Dr. Carlos Alberto Torres is a political sociologist of education, a published poet and short story author. He did his undergraduate work in sociology in Argentina (B.A. honors and teaching credential in Sociology, Universidad del Salvador), his graduate work in Mexico (M.A. Political Science. FLACSO) and the United States (Master of Arts and Ph.D. in International Development Education, Stanford University), and post-doctoral studies in educational foundations in Canada (University of Alberta). He is a Professor of Social Science and Comparative Education at the UCLA Graduate School of Education and Information Studies and Chair of UNESCO-UCLA in Global Learning and Global Citizenship Education.
In 1991, in partnership with several colleagues, he created the Paulo Freire Institute, PFI, and is currently serving as its Founding Director at the Graduate School of Education and Information Studies at UCLA. He also served as director of the UCLA Latin American Center. Dr. Torres has been a Visiting Professor in universities in North America, Latin America, Europe, Asia and Africa. He has lectured throughout Latin America and the United States, and in universities in England, Japan, Italy, Spain, Tanzania, Finland, Mozambique, Argentina, Brazil, Mexico, Canada, Costa Rica, Portugal, Taiwan, Korea, Sweden and South Africa.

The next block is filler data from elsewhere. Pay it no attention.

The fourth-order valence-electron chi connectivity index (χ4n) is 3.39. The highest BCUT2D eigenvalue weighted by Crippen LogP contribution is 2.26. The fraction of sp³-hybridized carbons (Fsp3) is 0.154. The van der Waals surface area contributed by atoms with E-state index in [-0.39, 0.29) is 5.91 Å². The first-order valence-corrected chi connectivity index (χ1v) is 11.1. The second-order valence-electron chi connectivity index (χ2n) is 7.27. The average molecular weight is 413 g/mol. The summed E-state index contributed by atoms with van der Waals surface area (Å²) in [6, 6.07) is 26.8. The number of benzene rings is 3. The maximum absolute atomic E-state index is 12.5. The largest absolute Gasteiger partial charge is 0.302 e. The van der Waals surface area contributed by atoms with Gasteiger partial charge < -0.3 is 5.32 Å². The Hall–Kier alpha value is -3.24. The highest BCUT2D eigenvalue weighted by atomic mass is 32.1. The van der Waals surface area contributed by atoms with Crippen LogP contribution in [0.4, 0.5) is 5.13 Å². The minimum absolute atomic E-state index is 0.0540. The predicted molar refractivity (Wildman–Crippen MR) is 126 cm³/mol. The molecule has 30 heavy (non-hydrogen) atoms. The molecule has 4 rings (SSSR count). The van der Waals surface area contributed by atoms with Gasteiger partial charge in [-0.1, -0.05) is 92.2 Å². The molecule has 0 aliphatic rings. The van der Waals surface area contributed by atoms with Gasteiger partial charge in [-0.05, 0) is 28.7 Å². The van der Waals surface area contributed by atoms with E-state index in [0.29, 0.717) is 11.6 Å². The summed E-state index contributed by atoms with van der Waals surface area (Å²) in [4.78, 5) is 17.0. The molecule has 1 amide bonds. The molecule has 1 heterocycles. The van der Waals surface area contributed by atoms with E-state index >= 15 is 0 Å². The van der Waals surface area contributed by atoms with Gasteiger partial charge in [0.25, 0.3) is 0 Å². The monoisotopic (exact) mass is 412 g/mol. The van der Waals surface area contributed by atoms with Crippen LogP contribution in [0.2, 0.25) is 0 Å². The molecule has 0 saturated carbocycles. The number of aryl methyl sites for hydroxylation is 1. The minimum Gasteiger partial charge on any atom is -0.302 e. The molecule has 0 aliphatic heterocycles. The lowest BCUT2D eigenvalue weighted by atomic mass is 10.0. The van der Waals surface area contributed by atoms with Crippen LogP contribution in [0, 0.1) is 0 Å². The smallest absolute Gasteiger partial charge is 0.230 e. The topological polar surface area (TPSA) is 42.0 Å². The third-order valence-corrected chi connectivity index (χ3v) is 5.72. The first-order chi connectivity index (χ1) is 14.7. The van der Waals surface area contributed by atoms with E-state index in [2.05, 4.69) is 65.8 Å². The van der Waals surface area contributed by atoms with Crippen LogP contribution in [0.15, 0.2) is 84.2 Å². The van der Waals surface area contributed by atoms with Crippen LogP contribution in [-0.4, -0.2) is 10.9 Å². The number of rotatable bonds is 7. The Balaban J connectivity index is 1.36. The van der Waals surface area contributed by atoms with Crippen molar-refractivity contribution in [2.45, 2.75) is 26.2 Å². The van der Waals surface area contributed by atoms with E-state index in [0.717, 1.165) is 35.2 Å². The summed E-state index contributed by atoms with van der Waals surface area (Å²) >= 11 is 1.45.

Speech about Global Citizen Scorecard by Mr. Nguyen Anh Tuan
“Good afternoon. I want to talk briefly today about an idea for a new Boston Global Forum program. The program would aim to recognize and encourage global citizens.
An outline of the proposed program is provided in the handout.
The Boston Global Forum is partnering with UCLA in on Global Citizen Education. The question is what BGF can do for its part.